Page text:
Why ANC provincial departments have contempt for you
by The Editor
FEATURE: Annual Reports go directly to accountability and transparency. If they are produced by a government timeously and made easily available to the public and press, it says something about that government’s commitment to those two principles. What follows is an assessment of the extent to which annual reports are available on provincial department websites. In undertaking it, it became apparent that not only were the reports scarce, but that some 18 websites just didn’t work at all. To find out which ones, read on.
Why ANC provincial departments have contempt for you
This is really little more than a short story.
I tried recently to ascertain the extent to which provincial government departments had spent money on ‘entertainment’ – a standard line item in every annual report.
In order to do this, I would need a copy of each respective annual report, for each provincial government department, for the 2010/2011 financial year – in other words, the latest rounds of annual reports, tabled around the middle of last year.
That would seem like a perfectly reasonable undertaking. Not only is every public entity required by law to make their reports easily available to the public (to whom they are ultimately accountable) but every provincial department has its own dedicated website – the natural home, you would think, for such reports to be housed.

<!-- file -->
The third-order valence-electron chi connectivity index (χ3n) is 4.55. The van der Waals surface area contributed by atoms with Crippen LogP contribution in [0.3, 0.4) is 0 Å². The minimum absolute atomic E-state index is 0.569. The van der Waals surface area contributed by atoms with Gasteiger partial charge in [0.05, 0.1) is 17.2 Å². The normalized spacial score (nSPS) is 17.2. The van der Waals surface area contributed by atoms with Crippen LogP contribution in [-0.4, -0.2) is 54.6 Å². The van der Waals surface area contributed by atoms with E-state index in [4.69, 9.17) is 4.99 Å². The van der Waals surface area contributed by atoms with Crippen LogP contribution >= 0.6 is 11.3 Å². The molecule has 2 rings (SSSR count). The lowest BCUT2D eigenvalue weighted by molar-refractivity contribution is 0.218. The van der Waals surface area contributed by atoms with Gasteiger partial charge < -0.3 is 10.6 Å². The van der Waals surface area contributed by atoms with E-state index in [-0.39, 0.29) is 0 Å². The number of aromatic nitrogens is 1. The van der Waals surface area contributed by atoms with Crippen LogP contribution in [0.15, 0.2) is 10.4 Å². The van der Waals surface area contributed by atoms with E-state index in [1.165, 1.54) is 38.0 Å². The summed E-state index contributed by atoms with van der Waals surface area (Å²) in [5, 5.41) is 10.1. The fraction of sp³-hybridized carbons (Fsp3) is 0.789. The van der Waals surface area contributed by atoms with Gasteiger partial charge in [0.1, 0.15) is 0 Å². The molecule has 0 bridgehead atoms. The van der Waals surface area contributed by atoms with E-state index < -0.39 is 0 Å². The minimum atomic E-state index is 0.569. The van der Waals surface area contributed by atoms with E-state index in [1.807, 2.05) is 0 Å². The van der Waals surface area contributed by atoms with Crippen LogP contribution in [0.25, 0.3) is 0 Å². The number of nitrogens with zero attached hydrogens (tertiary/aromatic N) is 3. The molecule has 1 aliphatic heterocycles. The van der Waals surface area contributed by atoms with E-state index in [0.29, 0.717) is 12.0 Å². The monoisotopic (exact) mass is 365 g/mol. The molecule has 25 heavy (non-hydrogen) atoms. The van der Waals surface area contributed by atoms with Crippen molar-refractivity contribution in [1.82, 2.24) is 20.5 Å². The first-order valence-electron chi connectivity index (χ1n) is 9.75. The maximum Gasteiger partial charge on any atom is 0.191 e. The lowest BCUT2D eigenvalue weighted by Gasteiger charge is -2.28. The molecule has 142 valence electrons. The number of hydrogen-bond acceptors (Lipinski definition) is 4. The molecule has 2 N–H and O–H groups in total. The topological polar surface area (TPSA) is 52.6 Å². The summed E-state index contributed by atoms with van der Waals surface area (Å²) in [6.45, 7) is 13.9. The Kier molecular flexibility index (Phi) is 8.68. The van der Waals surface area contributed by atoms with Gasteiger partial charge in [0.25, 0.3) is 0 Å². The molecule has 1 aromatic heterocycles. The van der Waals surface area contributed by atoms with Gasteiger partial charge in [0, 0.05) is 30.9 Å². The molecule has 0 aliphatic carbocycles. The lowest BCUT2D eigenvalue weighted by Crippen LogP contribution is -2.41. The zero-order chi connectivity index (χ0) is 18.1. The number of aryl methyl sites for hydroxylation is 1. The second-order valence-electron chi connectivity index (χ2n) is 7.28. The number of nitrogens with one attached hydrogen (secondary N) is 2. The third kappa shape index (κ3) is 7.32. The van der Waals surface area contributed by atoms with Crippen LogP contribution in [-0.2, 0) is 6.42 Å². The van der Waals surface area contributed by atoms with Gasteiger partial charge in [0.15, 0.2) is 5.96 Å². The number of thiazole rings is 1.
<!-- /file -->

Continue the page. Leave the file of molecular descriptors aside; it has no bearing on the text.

Well, the long and the short of it is that any such analysis is virtually impossible, such is the dire condition of provincial government department websites, on the one hand, and the scarcity of such reports on the other.
The only province without a report missing or website broken, and where every annual report could be found in an easily downloadable form was, you guessed it, the Western Cape – coincidentally, also the only province not controlled by the ANC.
Outside of that, however, the situation really is bleak.
50 (58%) of the 86 ANC provincial departments did not have their reports available. Of the 36 that did, in the overwhelming majority of cases, the files were so poorly formatted and of such size (I had to download some in excess of 140MB) that it is fair to say no one without high-speed broadband would be able to access them. In contrast, all 12 Western Cape departmental reports are easily available both on the respective websites and in a central repository.